Monday, July 13, 2009

More thoughts on perspective

By Stacy Johnson

My friend brought me dinner the other day. It was really for no reason, but that she wanted me to know that she cared about me. It caused me to ponder the first time dinner was brought to me and my husband after the birth of our first baby.

We lived in a small apartment in a neglected part of Mesa. We had been in the ward for about a year at that point, and were “stuck” in the primary that whole time. I didn’t know anyone but the children in our primary class. I couldn’t seem to connect with all the older women in the ward. It was one of those newlywed or nearly dead wards if you know what I mean. I did my best to attend homemaking every month, I did my visiting teaching, and I knew some of the other young mothers in my apartment complex, but other than that, I felt oblivious.

The day I got home from the hospital, a phone call came from an older sister who said she was asked to bring me dinner that evening. I was so excited because I remember the fabulous meals brought to my own mother at the birth of each of her children. I awaited her arrival with great anticipation that I could finally connect with one of the older sisters in the ward.

At her knock, I gently picked up the baby (to show him off) and went to the door. The first thing from her mouth as she stormed through the door and straight to my dining room was something like this, “I didn’t know I would have to climb stairs and park so far away or I would have sent this dinner with someone else!” She never once looked at my sweet baby or congratulated me, she set the bag with dinner on the table and stormed out the door. I never even caught her name. I sat down and cried, feeling so embarrassed. I called the RS President and informed her that we had my mom coming to help us and wouldn’t need anymore meals.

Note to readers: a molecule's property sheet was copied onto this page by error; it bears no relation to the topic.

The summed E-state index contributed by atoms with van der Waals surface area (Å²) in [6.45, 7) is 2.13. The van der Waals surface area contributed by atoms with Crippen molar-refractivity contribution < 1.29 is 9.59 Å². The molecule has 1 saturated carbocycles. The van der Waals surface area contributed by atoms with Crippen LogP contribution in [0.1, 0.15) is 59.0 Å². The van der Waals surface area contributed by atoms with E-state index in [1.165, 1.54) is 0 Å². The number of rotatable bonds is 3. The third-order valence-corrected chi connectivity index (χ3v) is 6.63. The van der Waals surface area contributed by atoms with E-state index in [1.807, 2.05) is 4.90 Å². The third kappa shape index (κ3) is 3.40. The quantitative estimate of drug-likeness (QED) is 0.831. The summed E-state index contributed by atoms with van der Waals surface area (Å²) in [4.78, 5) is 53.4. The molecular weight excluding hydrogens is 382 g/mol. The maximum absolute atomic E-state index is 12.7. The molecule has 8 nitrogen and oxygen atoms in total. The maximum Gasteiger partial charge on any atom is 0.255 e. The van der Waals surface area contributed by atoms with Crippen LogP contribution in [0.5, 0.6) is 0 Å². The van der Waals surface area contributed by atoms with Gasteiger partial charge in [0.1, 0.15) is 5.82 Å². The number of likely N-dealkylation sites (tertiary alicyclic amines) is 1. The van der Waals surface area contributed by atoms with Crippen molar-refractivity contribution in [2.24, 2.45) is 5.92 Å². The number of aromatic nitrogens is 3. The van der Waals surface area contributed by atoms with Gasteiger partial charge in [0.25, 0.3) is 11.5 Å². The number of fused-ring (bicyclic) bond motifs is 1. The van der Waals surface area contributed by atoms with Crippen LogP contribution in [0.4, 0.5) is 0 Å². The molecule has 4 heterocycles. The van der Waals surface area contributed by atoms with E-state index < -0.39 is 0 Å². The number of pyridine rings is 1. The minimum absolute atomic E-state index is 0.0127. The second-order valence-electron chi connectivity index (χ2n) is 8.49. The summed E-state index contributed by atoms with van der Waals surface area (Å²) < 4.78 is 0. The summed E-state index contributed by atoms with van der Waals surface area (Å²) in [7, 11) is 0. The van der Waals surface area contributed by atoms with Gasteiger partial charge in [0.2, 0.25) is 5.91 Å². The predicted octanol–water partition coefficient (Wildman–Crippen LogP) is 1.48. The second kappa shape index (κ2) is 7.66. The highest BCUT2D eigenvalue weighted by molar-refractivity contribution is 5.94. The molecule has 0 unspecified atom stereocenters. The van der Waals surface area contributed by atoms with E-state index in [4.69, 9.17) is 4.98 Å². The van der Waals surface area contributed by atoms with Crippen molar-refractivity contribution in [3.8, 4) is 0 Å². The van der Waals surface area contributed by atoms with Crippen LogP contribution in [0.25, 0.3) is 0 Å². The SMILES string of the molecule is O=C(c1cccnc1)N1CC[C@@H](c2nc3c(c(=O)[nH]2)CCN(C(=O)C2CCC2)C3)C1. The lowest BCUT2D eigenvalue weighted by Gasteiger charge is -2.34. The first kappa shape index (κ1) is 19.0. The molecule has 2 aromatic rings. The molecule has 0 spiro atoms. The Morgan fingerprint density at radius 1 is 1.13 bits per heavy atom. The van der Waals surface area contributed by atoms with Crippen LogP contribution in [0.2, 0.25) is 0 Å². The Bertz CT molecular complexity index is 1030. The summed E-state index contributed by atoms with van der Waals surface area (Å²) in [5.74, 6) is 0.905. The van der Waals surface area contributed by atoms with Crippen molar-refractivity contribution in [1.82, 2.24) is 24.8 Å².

It is amazing how one person can make such an effect on a person. I didn’t accept meals from anyone for the next four years. It wasn’t until the birth of my third child, while living in another state, that a friend brought me dinner without asking. She had known of my issue with that first meal and had simply been the friend that I needed to help me see that it was an isolated incident. Amazing how I couldn’t see it for so long. Time brings a wonderful perspective to my life. I have since served as RS President in my ward and have seen the zillion acts of service on behalf of the sisters of our ward, all because of love and concern. I have been the recipient of more heart felt service than I could possibly remember. Perspective.

4 comments:

  1. What a slap in the face that first dinner was. Isn't it amazing how we let someones else's bad attitude and poor behavior sway us and for such a long time. The older I get, the more I realize I harbor many false perceptions from people that the issue was really their own. It is great to peel these away isn't it? Thanks for sharing.

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  2. I sure know what you mean Stacy. While it never happened to me personally, a lot of sisters anticipate that first experience and have such a horrible one. And you are so right it clouds it for you for a very long time. I was a kid in college, new convert and wanted to find out about this RS thing. Back then it was only on Tuesday mornings, not something I could attened with classes. They isolated me and I stayed isolated until my first calling in RS many years later. Now I love RS, but I sure didn't for a very long time.

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  3. Wow...perspective indeed. What a wonderful gift to have a friend to help you see things differently. I have a funny story about a meal taken to a friend. A sister in the ward showed up at my friend's door with an elaborate meal of roast and potatoes..the works. My friend had just returned home from a c-section birth. anyway...she thanked the sweet sister for the time and considerable expense gone to to prepare the meal. the sister said, "oh no problem...I got it out of your freezer!!" I smile every time I remember that story. No offense was taken...just lots of love and laughter.

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  4. Perspective colors everything, which is precisely why WE can't be the ones to judge. Only the Lord truly knows all the things that have happened in our lives to make us do what we do, when or how we do it and to respond to others how we do. I often think that if we could REALLY see people as they are, as we knew them in the pre-existence, we might just bow down before them. You just don't know what happened to make someone act thoughtless or even generous. Life is an interesting journey and an even more interesting teacher. Good post!

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